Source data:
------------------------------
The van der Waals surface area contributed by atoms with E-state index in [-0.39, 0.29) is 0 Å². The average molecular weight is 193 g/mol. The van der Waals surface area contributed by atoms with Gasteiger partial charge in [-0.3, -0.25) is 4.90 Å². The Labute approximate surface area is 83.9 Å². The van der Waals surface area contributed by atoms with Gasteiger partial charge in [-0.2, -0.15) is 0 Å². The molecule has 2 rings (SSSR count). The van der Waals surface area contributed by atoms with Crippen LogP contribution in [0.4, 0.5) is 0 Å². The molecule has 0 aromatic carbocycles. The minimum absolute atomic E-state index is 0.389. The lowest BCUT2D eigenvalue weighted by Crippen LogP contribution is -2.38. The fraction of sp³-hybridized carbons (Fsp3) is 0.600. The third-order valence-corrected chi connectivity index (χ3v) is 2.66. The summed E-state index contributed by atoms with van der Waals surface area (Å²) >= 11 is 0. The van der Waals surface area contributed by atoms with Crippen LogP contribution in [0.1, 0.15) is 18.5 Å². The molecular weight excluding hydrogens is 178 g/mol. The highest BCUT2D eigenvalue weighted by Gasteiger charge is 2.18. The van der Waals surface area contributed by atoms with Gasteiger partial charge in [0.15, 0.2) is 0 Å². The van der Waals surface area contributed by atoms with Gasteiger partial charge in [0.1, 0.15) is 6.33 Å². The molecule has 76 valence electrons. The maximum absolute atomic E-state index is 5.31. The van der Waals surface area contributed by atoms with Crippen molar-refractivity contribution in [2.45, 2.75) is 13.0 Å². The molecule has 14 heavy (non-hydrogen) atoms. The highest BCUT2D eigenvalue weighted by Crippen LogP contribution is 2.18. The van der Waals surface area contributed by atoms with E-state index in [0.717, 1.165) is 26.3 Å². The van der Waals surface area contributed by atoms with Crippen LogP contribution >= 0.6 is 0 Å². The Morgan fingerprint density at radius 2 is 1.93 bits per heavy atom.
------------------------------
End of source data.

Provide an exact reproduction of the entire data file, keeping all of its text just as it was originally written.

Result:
The van der Waals surface area contributed by atoms with E-state index in [-0.39, 0.29) is 0 Å². The average molecular weight is 193 g/mol. The van der Waals surface area contributed by atoms with Gasteiger partial charge in [-0.3, -0.25) is 4.90 Å². The Labute approximate surface area is 83.9 Å². The van der Waals surface area contributed by atoms with Gasteiger partial charge in [-0.2, -0.15) is 0 Å². The molecule has 2 rings (SSSR count). The van der Waals surface area contributed by atoms with Crippen LogP contribution in [0.4, 0.5) is 0 Å². The molecule has 0 aromatic carbocycles. The minimum absolute atomic E-state index is 0.389. The lowest BCUT2D eigenvalue weighted by Crippen LogP contribution is -2.38. The fraction of sp³-hybridized carbons (Fsp3) is 0.600. The third-order valence-corrected chi connectivity index (χ3v) is 2.66. The summed E-state index contributed by atoms with van der Waals surface area (Å²) >= 11 is 0. The van der Waals surface area contributed by atoms with Crippen LogP contribution in [0.1, 0.15) is 18.5 Å². The molecular weight excluding hydrogens is 178 g/mol. The highest BCUT2D eigenvalue weighted by Gasteiger charge is 2.18. The van der Waals surface area contributed by atoms with Gasteiger partial charge in [0.15, 0.2) is 0 Å². The van der Waals surface area contributed by atoms with Gasteiger partial charge in [0.1, 0.15) is 6.33 Å². The molecule has 76 valence electrons. The maximum absolute atomic E-state index is 5.31. The van der Waals surface area contributed by atoms with Crippen molar-refractivity contribution in [2.45, 2.75) is 13.0 Å². The molecule has 14 heavy (non-hydrogen) atoms. The highest BCUT2D eigenvalue weighted by Crippen LogP contribution is 2.18. The van der Waals surface area contributed by atoms with E-state index in [0.717, 1.165) is 26.3 Å². The van der Waals surface area contributed by atoms with Crippen LogP contribution >= 0.6 is 0 Å². The Morgan fingerprint density at radius 2 is 1.93 bits per heavy atom.